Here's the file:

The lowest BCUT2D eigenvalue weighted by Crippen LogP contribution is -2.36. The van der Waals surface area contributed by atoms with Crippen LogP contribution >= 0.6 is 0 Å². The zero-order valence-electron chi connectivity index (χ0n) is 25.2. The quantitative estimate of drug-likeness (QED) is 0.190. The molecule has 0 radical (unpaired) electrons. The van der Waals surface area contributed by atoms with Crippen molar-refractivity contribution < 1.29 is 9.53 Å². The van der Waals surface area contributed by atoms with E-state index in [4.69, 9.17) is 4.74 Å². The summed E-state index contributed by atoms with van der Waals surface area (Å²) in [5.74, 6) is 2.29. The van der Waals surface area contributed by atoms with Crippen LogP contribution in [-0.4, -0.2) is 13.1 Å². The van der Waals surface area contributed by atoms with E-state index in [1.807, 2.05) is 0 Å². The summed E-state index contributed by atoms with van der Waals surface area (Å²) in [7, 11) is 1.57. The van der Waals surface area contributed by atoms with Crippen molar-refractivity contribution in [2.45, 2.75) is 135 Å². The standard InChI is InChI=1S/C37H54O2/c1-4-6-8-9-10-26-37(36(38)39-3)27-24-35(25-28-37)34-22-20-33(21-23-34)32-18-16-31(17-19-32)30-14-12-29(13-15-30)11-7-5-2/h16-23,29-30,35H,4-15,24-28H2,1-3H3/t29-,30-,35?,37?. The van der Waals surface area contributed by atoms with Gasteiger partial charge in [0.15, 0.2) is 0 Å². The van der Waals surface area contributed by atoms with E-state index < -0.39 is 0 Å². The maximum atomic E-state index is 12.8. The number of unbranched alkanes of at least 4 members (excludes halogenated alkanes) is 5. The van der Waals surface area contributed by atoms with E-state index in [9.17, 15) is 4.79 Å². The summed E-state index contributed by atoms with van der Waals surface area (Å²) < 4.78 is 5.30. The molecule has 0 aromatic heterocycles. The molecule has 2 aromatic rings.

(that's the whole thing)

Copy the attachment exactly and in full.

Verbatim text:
The lowest BCUT2D eigenvalue weighted by Crippen LogP contribution is -2.36. The van der Waals surface area contributed by atoms with Crippen LogP contribution >= 0.6 is 0 Å². The zero-order valence-electron chi connectivity index (χ0n) is 25.2. The quantitative estimate of drug-likeness (QED) is 0.190. The molecule has 0 radical (unpaired) electrons. The van der Waals surface area contributed by atoms with Crippen molar-refractivity contribution < 1.29 is 9.53 Å². The van der Waals surface area contributed by atoms with E-state index in [4.69, 9.17) is 4.74 Å². The summed E-state index contributed by atoms with van der Waals surface area (Å²) in [5.74, 6) is 2.29. The van der Waals surface area contributed by atoms with Crippen LogP contribution in [-0.4, -0.2) is 13.1 Å². The van der Waals surface area contributed by atoms with E-state index in [1.807, 2.05) is 0 Å². The summed E-state index contributed by atoms with van der Waals surface area (Å²) in [7, 11) is 1.57. The van der Waals surface area contributed by atoms with Crippen molar-refractivity contribution in [2.45, 2.75) is 135 Å². The standard InChI is InChI=1S/C37H54O2/c1-4-6-8-9-10-26-37(36(38)39-3)27-24-35(25-28-37)34-22-20-33(21-23-34)32-18-16-31(17-19-32)30-14-12-29(13-15-30)11-7-5-2/h16-23,29-30,35H,4-15,24-28H2,1-3H3/t29-,30-,35?,37?. The van der Waals surface area contributed by atoms with Gasteiger partial charge in [0.15, 0.2) is 0 Å². The van der Waals surface area contributed by atoms with E-state index < -0.39 is 0 Å². The maximum atomic E-state index is 12.8. The number of unbranched alkanes of at least 4 members (excludes halogenated alkanes) is 5. The van der Waals surface area contributed by atoms with E-state index in [9.17, 15) is 4.79 Å². The summed E-state index contributed by atoms with van der Waals surface area (Å²) < 4.78 is 5.30. The molecule has 0 aromatic heterocycles. The molecule has 2 aromatic rings.